No one likes to make mistakes, but as it turns out, you learn more from your mistakes than you do from your successes. Why? They cause more pain, and in general we remember pain a lot longer than we remember pleasure. A mistake also generally causes us to make some kind of change. It should, anyway, because if we don’t change from a mistake, we didn’t learn from it.
According to John Caddell in an article on the99percent.com site (I don’t think this has anything to do with the recent ”Occupy” movement), when you make a mistake, one of the most important things to do is to own up to it — take responsibility. Don’t look for others to blame. Look in the mirror and see what you can do to fix it.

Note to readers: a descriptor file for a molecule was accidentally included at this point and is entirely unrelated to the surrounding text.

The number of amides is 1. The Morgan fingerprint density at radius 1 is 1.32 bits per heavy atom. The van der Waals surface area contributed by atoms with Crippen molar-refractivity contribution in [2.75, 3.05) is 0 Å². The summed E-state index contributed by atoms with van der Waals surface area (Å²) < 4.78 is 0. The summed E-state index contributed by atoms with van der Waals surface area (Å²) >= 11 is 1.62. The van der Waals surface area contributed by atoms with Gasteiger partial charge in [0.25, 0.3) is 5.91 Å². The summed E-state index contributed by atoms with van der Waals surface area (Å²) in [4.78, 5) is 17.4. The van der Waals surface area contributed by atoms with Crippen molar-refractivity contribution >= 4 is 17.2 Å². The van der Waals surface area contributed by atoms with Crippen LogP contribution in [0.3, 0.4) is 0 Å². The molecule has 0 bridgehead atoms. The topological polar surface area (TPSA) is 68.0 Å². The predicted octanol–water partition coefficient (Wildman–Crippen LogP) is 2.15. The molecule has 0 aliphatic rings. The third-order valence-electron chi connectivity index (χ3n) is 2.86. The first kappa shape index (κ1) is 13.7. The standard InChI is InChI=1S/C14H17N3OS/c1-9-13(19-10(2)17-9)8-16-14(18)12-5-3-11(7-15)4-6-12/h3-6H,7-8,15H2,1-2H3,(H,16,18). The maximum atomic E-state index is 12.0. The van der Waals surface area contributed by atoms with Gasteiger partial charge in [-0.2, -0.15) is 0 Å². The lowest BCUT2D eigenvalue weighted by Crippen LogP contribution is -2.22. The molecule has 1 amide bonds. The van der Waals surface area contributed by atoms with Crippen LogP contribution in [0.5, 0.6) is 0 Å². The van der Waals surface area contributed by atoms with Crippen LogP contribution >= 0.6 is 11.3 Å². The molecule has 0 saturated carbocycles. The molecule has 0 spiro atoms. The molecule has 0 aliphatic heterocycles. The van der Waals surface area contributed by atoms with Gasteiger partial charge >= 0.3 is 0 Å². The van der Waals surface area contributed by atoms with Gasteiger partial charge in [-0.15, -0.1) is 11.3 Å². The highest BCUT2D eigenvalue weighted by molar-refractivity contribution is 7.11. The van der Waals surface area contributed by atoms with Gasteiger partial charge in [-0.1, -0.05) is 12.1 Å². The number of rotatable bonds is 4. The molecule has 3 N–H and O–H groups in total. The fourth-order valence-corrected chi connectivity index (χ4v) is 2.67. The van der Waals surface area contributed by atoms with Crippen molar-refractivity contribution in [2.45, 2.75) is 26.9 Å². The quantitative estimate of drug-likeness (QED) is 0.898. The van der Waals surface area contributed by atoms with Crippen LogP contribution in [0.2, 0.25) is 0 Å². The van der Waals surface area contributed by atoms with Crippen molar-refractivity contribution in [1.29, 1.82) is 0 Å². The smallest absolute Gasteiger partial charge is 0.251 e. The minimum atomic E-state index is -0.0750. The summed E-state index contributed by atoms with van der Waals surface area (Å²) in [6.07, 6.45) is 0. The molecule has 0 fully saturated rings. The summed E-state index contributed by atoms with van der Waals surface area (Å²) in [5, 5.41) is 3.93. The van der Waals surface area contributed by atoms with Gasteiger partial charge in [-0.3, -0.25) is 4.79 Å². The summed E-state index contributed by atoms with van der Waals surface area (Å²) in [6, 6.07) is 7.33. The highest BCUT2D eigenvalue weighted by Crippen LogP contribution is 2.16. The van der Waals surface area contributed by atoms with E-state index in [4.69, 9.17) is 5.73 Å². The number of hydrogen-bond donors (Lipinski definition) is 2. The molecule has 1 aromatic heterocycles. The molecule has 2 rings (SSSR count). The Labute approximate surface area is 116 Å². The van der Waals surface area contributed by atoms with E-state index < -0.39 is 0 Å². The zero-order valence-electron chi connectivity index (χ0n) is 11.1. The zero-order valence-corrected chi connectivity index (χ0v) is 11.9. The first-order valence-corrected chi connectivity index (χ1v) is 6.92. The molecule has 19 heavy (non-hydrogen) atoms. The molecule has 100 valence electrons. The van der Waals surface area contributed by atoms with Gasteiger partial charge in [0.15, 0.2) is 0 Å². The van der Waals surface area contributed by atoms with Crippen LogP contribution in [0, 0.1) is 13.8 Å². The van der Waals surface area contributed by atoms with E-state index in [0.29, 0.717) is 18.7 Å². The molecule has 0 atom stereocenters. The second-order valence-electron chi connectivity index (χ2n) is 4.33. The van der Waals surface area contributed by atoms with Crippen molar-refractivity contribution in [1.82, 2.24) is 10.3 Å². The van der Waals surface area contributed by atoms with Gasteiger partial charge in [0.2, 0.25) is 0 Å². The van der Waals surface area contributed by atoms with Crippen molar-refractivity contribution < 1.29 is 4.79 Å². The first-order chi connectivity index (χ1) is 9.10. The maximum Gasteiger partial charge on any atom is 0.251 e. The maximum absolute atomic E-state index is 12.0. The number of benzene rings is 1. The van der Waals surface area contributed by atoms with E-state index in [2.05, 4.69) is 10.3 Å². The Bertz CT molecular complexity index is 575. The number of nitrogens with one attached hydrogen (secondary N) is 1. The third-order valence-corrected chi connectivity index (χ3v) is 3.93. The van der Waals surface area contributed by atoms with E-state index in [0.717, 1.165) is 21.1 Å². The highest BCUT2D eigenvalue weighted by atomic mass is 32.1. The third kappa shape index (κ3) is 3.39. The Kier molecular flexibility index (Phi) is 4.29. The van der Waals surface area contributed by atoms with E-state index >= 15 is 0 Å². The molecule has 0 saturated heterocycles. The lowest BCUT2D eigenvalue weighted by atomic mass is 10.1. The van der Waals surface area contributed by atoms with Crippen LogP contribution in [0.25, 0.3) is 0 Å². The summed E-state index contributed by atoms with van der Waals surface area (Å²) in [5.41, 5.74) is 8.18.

Caddell outlines five other things you should do after your mistake: fix it, apologize, reflect/learn, change things, share the knowledge. Remember, if nothing changes after you’ve made a mistake, you didn’t learn anything. If you’re going to make a mistake, you might as well make it worthwhile.
September 30, 2011
Two nights ago, on Wednesday night, was the most amazing night for baseball, possibly in the history of the sport itself. Whether you follow baseball or not, you can’t help but carry some of the inspiration over to your own business or career pursuits.
Late in the night Eastern time, in a span of just a few minutes, two favored teams, the Atlanta Braves and the Boston Red Sox, lost their chance to go to the postseason. Both teams had leads greater than 9 games ahead of the next contender, as recently as 30 days prior. Both teams lost those leads by playing poorly in September, and because of tremendous play by the contenders, the St. Louis Cardinals and the Tampa Bay Rays.